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The nth term of a sequence is given by the formula n^3 + 11n . Find the first four terms of the sequence given by this formula and the first term of the sequence which is bigger than one million. Prove that all terms of the sequence are divisible by 6.

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Consider numbers of the form un = 1! + 2! + 3! +...+n!. How many such numbers are perfect squares?

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Investigate sequences given by $a_n = \frac{1+a_{n-1}}{a_{n-2}}$ for different choices of the first two terms. Make a conjecture about the behaviour of these sequences. Can you prove your conjecture?

Double Trouble

Age 14 to 16 Challenge Level:

Why do this problem

In this problem a surprising number pattern can be explained by using an image. By understanding the significance of the image offered students are helped to perceive the general rule.


Possible approach

This printable worksheet may be useful: Double Trouble.

"Imagine a sequence of fractions where each one is half of the previous fraction."

Write these sums on the board and ask students to work them out:

$$\frac{1}{2} + \frac{1}{4} $$ $$\frac{1}{2} + \frac{1}{4} + \frac{1}{8}$$ $$\frac{1}{2} + \frac{1}{4} + \frac{1}{8} +\frac{1}{16}$$

"What do you notice?"
"Do you think the pattern will continue?"
"How do you know?"

Offer students a chance to share their ideas, and then show the video, or recreate Charlie's diagram on the board. Perhaps ask students to recreate the diagram for themselves.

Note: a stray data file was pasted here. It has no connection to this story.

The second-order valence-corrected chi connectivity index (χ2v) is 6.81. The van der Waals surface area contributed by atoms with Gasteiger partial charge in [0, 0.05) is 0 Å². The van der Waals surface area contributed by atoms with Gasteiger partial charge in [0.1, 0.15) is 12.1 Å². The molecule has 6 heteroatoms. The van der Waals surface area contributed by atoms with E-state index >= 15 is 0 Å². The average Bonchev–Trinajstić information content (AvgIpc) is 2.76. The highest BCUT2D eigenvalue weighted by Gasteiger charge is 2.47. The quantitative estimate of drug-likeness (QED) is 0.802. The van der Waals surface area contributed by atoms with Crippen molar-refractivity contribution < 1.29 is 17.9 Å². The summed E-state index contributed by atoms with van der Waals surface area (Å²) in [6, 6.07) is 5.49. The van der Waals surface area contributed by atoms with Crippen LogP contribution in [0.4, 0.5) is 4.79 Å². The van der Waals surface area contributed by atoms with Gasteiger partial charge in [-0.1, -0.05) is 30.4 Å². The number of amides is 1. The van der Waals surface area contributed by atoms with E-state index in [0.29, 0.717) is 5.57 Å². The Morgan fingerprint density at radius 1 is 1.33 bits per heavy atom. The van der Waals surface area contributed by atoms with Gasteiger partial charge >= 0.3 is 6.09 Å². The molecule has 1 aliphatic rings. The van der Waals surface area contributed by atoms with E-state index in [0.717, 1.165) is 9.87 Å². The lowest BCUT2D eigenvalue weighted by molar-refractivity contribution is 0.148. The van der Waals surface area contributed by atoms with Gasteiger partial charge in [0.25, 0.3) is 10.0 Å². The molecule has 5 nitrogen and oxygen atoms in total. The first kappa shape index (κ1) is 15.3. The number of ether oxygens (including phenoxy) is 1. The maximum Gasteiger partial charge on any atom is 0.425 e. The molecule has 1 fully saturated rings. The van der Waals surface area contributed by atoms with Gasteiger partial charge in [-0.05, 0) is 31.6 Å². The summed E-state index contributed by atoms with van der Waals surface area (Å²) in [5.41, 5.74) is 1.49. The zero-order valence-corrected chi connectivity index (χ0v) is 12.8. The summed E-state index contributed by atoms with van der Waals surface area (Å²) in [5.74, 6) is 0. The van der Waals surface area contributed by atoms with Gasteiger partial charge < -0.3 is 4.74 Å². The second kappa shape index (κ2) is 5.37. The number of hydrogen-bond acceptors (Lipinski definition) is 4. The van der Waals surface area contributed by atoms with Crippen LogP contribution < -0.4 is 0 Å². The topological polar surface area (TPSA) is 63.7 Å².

"How could you use the diagram to explain the patterns you have noticed?"
"Can you describe an expression for the sum $\frac{1}{2} + \frac{1}{4} + \frac{1}{8} +\dots + \frac{1}{2^n}$?"
"Can you convince someone that your expression is correct for all values of $n$?"

Allow students some time to discuss in pairs, then bring the class together to share their insights. It is important to insist on clearly justified arguments that refer to the generality - a key question to ask is "How do you know it will always happen?".
The second part of the problem, looking at the sum of the sequence $1 + 2 + 4 + \dots + 2^n$, can be treated in the same way.

Possible extension

Diminishing Returns uses similar diagrams to explore other geometric series and can lead on to discussion of infinite sums.

Possible support

Students could start by working on Slick Summing, in which they are invited to explore the sums of simple arithmetic sequences.